• Don't settle for a touch when you can be immersed.

    Don't settle for a touch when you can be immersed.

The wilderness seasons of life are periods of struggle. They are the times we are left alone to wrestle with where we are in light of where we want to be and where God is taking us. This is Rapunzel’s lonely tower, Sleeping Beauty’s secluded time in the forest, Ana’s search for Elsa, and Cinderella’s nights by the stove. This is when doubt sets in; when we have misgivings about ourselves and questions for our God. It’s okay to have questions, but we can’t let the wilderness cause us to question God. We have to learn to rest in His sovereignty while living in what looks like uncertainty. This is also the landscape of the kingdom of God and this is often where He does His greatest work in us. He is placing His kingdom in us so that we can bring it to the world around us. It is here that He is teaching our hearts to sing a most captivating song of worship.

Taken from The Happiest Place on Earth as it is in Heaven, chapter 7.

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God is calling us to a faith that is pure and faultless. “Religion that God our Father accepts as pure and faultless is this: to look after orphans and widows in their distress and to keep oneself from being polluted by the world” (James 1:27). The service aspect of this scripture is not surprising to most of us. God has a work of the kingdom for all of us. We are each called to serve and to especially serve those who cannot do it for themselves. Yet, many times we neglect the latter part of this verse that speaks of keeping “oneself from being polluted by the world” as religion that God accepts as pure and faultless too. God has called us each to a faith that is unpolluted by the world. We are told that we are to KEEP ourselves from the world’s pollution. This takes a deliberate act on our part. We have to set a higher standard that keeps the pollution of the world’s ways out.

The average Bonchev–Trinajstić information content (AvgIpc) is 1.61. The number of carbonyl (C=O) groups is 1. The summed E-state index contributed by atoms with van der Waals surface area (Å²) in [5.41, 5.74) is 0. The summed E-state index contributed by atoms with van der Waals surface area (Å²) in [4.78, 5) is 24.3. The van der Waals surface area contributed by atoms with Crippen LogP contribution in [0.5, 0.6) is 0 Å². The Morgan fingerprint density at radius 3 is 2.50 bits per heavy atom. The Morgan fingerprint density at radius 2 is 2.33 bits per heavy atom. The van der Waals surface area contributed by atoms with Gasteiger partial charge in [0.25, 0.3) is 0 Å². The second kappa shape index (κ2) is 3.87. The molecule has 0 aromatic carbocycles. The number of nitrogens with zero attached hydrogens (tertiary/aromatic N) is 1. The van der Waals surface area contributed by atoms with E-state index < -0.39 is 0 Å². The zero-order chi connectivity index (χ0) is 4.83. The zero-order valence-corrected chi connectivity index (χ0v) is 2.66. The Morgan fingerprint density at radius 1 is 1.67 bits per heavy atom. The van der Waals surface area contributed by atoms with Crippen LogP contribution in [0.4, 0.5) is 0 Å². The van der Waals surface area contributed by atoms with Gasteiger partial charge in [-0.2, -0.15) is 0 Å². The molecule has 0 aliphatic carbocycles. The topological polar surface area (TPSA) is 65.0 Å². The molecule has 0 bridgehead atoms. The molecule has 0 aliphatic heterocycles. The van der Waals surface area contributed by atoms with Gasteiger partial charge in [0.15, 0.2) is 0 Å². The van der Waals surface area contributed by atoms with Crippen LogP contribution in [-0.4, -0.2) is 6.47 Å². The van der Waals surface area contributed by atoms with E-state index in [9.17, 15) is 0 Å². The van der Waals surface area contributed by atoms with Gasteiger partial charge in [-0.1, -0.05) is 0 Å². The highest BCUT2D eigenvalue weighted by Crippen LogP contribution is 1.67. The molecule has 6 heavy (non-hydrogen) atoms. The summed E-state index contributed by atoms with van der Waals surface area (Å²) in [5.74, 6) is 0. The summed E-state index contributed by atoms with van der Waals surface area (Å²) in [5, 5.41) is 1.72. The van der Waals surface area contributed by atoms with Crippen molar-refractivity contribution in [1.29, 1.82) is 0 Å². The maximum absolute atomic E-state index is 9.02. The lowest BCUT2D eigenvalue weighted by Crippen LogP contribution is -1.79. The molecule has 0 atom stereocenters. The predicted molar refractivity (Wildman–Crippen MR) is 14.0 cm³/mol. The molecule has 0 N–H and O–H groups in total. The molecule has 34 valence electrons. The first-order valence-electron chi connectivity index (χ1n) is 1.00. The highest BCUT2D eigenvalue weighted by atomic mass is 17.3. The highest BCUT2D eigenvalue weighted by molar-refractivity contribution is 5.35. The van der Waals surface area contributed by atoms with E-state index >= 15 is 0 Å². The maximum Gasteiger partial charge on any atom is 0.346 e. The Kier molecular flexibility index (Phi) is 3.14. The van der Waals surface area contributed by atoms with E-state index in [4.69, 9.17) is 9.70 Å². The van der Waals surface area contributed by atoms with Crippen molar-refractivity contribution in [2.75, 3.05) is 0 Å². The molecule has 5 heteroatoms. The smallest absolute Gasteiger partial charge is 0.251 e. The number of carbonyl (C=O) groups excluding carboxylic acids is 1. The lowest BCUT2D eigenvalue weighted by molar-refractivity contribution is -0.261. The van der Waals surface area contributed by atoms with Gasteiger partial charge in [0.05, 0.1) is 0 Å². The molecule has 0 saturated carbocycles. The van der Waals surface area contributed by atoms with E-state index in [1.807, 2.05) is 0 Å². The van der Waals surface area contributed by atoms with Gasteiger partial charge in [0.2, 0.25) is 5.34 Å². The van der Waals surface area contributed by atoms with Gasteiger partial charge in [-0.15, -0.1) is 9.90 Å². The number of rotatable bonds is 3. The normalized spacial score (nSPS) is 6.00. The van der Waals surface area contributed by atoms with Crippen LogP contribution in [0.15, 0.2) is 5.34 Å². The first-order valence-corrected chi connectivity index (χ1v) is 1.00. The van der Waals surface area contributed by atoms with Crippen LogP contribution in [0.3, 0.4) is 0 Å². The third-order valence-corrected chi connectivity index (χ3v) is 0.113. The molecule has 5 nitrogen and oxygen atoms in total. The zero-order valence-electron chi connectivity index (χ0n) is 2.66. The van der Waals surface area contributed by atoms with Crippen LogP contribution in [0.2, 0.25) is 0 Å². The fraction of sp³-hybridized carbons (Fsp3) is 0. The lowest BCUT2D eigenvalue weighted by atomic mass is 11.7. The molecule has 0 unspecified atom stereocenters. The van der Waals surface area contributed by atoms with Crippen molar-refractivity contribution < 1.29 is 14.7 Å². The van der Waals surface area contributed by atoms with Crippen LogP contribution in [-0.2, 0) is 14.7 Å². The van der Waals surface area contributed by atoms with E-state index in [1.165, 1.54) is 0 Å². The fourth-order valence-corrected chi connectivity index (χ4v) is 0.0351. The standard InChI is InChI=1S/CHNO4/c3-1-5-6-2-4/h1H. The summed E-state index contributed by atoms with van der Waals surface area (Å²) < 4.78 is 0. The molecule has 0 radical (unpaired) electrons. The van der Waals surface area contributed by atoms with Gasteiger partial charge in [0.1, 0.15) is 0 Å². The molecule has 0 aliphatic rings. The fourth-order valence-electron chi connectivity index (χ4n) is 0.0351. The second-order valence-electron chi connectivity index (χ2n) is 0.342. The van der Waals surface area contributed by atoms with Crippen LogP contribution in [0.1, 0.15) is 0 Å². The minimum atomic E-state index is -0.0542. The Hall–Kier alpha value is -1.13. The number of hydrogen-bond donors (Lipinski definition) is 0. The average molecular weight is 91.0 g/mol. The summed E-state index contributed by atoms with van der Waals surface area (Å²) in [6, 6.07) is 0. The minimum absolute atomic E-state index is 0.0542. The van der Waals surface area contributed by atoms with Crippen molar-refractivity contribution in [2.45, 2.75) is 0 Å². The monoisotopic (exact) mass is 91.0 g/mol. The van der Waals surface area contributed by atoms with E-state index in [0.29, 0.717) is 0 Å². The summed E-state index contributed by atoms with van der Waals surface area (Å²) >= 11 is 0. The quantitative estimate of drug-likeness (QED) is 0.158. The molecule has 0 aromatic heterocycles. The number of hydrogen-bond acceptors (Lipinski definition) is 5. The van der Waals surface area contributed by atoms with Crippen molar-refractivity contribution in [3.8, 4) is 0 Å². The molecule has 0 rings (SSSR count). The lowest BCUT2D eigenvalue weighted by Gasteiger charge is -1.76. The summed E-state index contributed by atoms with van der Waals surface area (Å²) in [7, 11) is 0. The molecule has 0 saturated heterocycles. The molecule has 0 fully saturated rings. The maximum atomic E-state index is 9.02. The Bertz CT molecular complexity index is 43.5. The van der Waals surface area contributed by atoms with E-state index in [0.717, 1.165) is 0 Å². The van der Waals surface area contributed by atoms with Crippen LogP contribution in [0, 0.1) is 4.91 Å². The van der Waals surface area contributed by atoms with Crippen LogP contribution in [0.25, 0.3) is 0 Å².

Daniel is a great example of this principle in action. During Israel’s time of captivity in Babylon, the king took notice of Daniel’s exemplary quantities, training, and breeding. He selected Daniel for royal service in his court. Daniel was like us in that he lived in a land that was not his own. Yet, he chose not to defile himself with their indulgent excess. He asked for permission not to partake of the rich things of the new kingdom. Daniel then prospered more than any of the others. He was deliberate in his devotion. He faithfully prayed three times a day to God. When he did, he would turn his face toward the holy city and focus his attention. Daniel’s heavenly nourishment did more for him than all the other’s earthly food.

Taken from The Happiest Place on Earth as it is in Heaven, chapter 6.

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When we wake to the things of God, to a kingdom not of this world, we begin to recognize the worship all around us. We hear it in the breeze on a hot day, the smell after the rain, the sound of children’s laughter, the touch of a loved one, the smile of a stranger, the blood pumping through our veins. They all testify that there is a God. His kingdom becomes our reality. With each step closer to Jesus, we see more clearly. Our lives become a process of constant revelation. God longs to be found by us. “The secret things belong to the Lord our God, but the things revealed belong to us and our children forever, that we may follow all the words of this law” (Deuteronomy 29:29). Great treasure is available to those that seek.